Quickly turning to 1 Peter and our New Testament passage today, we can write off from the start one of the most common misunderstandings about ‘abundant life’: that is, it is NOT the avoidance or absence of suffering. Writing to fellow Christians who were well acquainted with harassment, pain, and tragedy, St. Peter reminds them that this is precisely the path that our Saviour walked as well, and that living God’s way in the world is bound to bring its share of suffering. Instead of crushing us though, St. Peter points out that Jesus shows us how to go through the darkest times of life: entrusting our futures and our present to our Heavenly Father, and not letting ourselves be drawn off of the way of righteousness, which has been made possible for us by the sufferings of Christ. Whatever else that the ‘abundant life’ of Jesus may be, St. Peter reminds us that we can expect that it not always to be easy (which, when we think about it for a second, is true for most of the best things in life.)
So, from St. Peter we can see that for Jesus ‘abundant life’ is not simply avoiding suffering. But what is it then? Again, the Scriptures have much to show us, and our first reading from Acts chapter 2 gives us in a few brief words a wonderful example of Christ’s abundant life at work.
In these five verses, we are given an inspiring picture of the life of the first believers; those who believed the Apostle’s message about the crucified and Risen Jesus on Pentecost, who had received the Holy Spirit of God, and had become the brand new community which would one day be called the Church. Though there’s much that we can (and probably should!) say about this important passage, I’ll get right to the point: we can notice two vital connections in their pattern of life. First, their lives were firmly centred on the Living God; worshiping, praising, and praying to Him, and learning from the Apostles all about the Good News of Jesus, God’s Son. Second, (rather than turn them into pious, self-righteous snobs), the love of God compelled them to love each other too… and in very practical, down to earth ways! Though they had been strangers before they came to Christ, now they were God’s family, and so they provided for and supported each other so that no one was left in need. And this way of life was open for others to take part in as well… they were not self-focused but welcoming and generous, so that many were drawn to join them, and began to participate in this beautiful way of life as well.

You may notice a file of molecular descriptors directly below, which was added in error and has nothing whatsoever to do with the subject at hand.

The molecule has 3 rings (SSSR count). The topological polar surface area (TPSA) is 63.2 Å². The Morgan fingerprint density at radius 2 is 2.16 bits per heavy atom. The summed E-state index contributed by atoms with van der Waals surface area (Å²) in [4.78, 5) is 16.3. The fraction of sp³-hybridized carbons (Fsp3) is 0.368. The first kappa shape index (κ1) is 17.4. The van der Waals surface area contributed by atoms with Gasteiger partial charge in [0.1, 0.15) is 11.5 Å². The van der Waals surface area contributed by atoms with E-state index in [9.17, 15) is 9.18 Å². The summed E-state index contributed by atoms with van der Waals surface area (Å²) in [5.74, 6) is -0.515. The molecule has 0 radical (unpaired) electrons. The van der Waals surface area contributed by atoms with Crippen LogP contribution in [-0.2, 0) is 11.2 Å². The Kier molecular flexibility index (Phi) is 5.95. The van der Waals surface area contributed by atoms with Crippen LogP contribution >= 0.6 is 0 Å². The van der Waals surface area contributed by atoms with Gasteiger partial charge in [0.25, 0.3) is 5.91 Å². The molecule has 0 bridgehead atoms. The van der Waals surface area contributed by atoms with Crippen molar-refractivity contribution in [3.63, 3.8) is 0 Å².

The first followers of Jesus here in Acts chapter 2 were living out… embodying God’s abundant life the way God has always intended humans to exist together… which was summed up by our Good Shepherd as the two greatest Commandments: they were loving the Lord their God with all of their heart, and soul, and mind, and strength, and they were loving their neighbours as themselves.
This is the abundant life that Jesus is in Himself, which He came to bring to us, and enable us to share in. Abundant life is partaking in the self-giving love of the Living God.
This love is not only where He is leading us, it’s also how He’s leading us too… by the Holy Spirit at work in the Church, God’s self-giving love is meant to be the very shape of our lives all along the way as we follow in the steps of our Shepherd, and share His way of life, and re-organizing our lives, even make major changes, to faithfully go where He’s leading us.
We have heard this many times before, but so often we struggle to do it. Again and again, we can find ourselves following other guides, listening to other voices, and pursuing other tempting visions of so-called ‘abundant life’. But again and again, we are also urged to turn and draw near to our Good Shepherd, and we find as we do so that He has not left us behind… no, He has been the One searching and striving for us all along.
So may we come to trust the voice of our Saviour Jesus Christ, and draw nearer to Him, especially when we are tempted to turn aside from His way. May we follow His lead, away from our self-centredness and fear, and into the self-giving love of our Heavenly Father. And may the Holy Spirit help us to embody God’s love right where we are, that those around us might see and share in God’s abundant life today. Amen. Alleluia.
Rev. Rob serves as the Priest-in-Charge at St. Luke's Gondola Point, and as the School Chaplain at Rothesay Netherwood School